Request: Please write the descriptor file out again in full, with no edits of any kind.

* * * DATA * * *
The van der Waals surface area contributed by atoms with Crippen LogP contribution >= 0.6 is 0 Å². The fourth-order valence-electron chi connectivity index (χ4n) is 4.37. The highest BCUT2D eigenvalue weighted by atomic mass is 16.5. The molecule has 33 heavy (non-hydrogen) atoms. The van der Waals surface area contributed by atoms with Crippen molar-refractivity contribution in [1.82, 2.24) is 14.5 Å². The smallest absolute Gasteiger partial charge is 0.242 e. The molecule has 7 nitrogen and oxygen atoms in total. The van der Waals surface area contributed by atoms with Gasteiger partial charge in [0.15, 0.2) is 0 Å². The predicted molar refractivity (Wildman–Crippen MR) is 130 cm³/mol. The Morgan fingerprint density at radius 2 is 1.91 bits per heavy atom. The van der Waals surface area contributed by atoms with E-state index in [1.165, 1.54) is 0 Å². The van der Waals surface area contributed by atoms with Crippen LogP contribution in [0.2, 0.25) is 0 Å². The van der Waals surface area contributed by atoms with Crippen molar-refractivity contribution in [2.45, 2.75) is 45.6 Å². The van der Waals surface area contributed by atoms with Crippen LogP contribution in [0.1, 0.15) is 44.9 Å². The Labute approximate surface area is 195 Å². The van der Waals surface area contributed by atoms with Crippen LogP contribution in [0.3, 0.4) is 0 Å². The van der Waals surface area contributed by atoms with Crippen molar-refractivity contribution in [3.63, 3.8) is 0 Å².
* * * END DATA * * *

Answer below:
The van der Waals surface area contributed by atoms with Crippen LogP contribution >= 0.6 is 0 Å². The fourth-order valence-electron chi connectivity index (χ4n) is 4.37. The highest BCUT2D eigenvalue weighted by atomic mass is 16.5. The molecule has 33 heavy (non-hydrogen) atoms. The van der Waals surface area contributed by atoms with Crippen molar-refractivity contribution in [1.82, 2.24) is 14.5 Å². The smallest absolute Gasteiger partial charge is 0.242 e. The molecule has 7 nitrogen and oxygen atoms in total. The van der Waals surface area contributed by atoms with Gasteiger partial charge in [0.15, 0.2) is 0 Å². The predicted molar refractivity (Wildman–Crippen MR) is 130 cm³/mol. The Morgan fingerprint density at radius 2 is 1.91 bits per heavy atom. The van der Waals surface area contributed by atoms with E-state index in [1.165, 1.54) is 0 Å². The van der Waals surface area contributed by atoms with Crippen LogP contribution in [0.2, 0.25) is 0 Å². The van der Waals surface area contributed by atoms with Crippen molar-refractivity contribution in [2.45, 2.75) is 45.6 Å². The van der Waals surface area contributed by atoms with Crippen LogP contribution in [0.1, 0.15) is 44.9 Å². The Labute approximate surface area is 195 Å². The van der Waals surface area contributed by atoms with Crippen LogP contribution in [0.3, 0.4) is 0 Å². The van der Waals surface area contributed by atoms with Crippen molar-refractivity contribution in [3.63, 3.8) is 0 Å².